What Did Brand Achieve?

  1. Helped business spread the word about firstcry.com through personalized way of communication by asking parents to post pictures and later share it from the album of brand’s Facebook page. Let us assume that there were about 740 entries to the contest, if on an average 1 photo received 20 shares based on campaigning it becomes about 14,800 shares. If on an average each person who shared has 100 friends in their network, the personalized visibility of Firstcry.com reached to 14,80,000 people, thus reaching a huge mass.
  2. Since FirstCry.com is all about buying products for toddlers, this was an interesting way to engage audience to create brand awareness and establishing its identity.
  3. Brands can also learn how aggressive Indian parents are to promote their kids, thus using such concepts in the future can benefit brands further.
  4. Helps in Recruitment: “Miller—High Life” was in search of candidates who live by the motto “Work hard party harder” and it chose Facebook to crowdsource talent in an innovative way and was highly successful in receiving thousands of profiles (refer to the case study “The Coolest Jobs in the HR and Social Media”). In a similar fashion FOX Traveller, a TV channel, created an interactive application to source for a new candidate for their new show “Freaky Traveller Hunt,” the application sought interested fans to submit application with crazy videos and photographs via the application itself. Crowdsourcing concept can be applied to different aspects of business provided your objectives are clear and your execution is clean, creative, and non-biased.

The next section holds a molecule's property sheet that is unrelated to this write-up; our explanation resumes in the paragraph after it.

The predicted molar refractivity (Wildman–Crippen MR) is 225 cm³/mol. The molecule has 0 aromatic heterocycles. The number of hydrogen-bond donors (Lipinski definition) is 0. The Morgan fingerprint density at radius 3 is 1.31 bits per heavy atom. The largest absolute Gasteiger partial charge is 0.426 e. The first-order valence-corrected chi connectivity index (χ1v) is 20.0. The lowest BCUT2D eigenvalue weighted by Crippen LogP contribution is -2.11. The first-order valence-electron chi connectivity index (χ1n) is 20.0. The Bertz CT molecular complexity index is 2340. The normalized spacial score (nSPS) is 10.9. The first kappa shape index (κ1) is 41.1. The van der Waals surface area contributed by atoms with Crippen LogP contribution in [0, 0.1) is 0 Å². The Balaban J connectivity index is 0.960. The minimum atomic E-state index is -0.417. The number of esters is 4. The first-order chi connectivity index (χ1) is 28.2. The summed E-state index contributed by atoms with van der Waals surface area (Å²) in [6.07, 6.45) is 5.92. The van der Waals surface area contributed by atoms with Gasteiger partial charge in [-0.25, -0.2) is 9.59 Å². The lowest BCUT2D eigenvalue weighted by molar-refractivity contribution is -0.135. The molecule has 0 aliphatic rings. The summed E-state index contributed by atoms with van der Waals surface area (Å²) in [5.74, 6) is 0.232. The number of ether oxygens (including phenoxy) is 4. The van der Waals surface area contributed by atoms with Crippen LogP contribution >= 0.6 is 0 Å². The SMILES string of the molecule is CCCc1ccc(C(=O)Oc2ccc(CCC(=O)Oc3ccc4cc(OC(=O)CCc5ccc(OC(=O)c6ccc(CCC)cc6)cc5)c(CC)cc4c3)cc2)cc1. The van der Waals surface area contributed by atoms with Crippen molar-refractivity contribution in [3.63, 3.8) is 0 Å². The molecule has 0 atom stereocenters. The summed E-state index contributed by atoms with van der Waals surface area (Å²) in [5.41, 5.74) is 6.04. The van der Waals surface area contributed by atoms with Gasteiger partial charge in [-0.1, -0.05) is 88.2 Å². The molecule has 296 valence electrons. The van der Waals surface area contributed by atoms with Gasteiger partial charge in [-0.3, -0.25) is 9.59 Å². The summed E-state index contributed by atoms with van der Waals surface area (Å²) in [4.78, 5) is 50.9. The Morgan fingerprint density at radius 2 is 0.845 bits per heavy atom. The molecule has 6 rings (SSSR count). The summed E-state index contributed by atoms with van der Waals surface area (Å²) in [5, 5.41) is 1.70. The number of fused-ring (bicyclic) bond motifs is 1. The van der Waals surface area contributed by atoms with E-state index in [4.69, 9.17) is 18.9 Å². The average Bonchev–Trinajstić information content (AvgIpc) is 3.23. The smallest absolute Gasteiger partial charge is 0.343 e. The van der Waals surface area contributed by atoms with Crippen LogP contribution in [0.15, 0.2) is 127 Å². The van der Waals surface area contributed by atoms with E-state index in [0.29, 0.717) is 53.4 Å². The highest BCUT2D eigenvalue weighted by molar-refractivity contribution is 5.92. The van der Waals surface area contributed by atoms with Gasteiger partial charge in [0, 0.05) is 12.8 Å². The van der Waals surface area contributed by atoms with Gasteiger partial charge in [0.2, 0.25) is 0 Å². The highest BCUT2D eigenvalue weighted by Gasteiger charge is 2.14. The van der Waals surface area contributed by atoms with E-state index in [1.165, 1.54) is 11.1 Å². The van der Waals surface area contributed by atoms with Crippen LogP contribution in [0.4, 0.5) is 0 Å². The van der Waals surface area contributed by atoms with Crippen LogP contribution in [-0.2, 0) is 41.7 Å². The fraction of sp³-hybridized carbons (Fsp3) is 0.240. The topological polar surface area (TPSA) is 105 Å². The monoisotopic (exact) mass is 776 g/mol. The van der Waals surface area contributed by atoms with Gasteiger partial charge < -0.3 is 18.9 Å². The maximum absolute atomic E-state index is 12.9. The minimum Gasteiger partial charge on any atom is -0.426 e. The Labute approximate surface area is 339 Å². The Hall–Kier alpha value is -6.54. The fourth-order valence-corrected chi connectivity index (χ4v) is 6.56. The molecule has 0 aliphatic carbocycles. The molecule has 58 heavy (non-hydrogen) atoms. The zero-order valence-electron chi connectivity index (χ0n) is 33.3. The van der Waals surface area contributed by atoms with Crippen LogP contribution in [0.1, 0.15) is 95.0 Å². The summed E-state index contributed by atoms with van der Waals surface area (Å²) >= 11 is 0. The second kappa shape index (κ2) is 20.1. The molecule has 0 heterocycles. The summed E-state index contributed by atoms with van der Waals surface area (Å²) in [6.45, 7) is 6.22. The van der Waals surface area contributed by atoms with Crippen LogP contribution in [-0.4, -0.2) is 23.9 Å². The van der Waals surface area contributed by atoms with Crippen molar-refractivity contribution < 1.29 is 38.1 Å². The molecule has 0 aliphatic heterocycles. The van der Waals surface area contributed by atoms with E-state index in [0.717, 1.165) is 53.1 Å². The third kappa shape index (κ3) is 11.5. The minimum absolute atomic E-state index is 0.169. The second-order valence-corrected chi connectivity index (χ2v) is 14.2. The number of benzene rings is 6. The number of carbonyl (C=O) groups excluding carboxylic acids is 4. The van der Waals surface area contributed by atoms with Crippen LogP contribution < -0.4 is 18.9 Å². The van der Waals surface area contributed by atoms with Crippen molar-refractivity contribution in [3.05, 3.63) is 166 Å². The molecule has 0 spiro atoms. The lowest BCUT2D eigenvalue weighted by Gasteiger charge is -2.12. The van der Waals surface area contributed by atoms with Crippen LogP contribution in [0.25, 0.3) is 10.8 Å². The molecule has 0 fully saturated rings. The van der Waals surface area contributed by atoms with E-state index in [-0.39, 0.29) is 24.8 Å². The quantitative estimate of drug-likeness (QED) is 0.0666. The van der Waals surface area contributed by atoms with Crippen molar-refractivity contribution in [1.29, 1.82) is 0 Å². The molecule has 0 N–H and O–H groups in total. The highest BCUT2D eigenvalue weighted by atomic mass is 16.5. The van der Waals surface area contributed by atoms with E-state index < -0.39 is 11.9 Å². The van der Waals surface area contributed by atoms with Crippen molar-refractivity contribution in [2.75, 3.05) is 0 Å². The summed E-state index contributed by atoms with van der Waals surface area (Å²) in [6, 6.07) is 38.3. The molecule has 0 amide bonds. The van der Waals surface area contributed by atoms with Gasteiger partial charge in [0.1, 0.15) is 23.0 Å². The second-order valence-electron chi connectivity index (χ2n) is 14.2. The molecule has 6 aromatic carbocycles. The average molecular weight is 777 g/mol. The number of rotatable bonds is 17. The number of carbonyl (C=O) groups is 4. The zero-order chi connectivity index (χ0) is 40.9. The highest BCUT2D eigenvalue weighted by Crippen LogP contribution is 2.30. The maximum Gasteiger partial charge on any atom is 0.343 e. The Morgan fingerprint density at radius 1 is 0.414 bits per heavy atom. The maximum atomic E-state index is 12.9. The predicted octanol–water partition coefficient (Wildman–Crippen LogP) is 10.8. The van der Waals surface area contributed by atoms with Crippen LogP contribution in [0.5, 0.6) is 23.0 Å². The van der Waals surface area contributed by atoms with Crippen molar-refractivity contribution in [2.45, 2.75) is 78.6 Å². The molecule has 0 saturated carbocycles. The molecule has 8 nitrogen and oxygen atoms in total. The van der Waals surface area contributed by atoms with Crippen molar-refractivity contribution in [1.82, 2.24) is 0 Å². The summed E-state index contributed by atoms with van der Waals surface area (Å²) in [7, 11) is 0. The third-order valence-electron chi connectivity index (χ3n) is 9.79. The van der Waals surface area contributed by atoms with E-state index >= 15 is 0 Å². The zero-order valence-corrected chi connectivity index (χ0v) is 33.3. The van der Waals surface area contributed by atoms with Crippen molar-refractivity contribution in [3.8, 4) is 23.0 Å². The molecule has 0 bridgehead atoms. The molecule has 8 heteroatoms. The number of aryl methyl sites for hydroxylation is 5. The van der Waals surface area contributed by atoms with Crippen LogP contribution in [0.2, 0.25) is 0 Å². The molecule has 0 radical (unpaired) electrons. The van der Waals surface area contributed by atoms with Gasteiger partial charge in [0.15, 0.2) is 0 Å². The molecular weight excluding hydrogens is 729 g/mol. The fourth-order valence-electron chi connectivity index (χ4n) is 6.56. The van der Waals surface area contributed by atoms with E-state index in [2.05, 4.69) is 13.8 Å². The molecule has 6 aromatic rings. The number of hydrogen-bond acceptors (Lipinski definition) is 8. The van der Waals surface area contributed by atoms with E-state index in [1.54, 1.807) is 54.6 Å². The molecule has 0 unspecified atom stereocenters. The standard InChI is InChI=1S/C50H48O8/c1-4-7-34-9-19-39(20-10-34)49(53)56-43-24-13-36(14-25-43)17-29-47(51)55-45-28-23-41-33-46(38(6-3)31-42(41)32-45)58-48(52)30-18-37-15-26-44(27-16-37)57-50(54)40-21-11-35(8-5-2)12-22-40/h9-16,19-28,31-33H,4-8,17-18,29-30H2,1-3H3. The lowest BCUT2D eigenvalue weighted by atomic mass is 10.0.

By getting your customers involved in campaigns and contests, you end up making them advocates of your brand. With time this relationship of giving and taking will become a complimentary advantage.

Tips for Crowdsourcing

Considering real value in crowdsourcing on social media, here are some generic tips that your business might want to consider while investing in social media. An important mandate of crowdsourcing is to develop a community before asking questions and investing in promoting your campaign (if sourcing for talent/ideas). To get some more thoughtful and collective intelligence, here are some points that you need to take care of: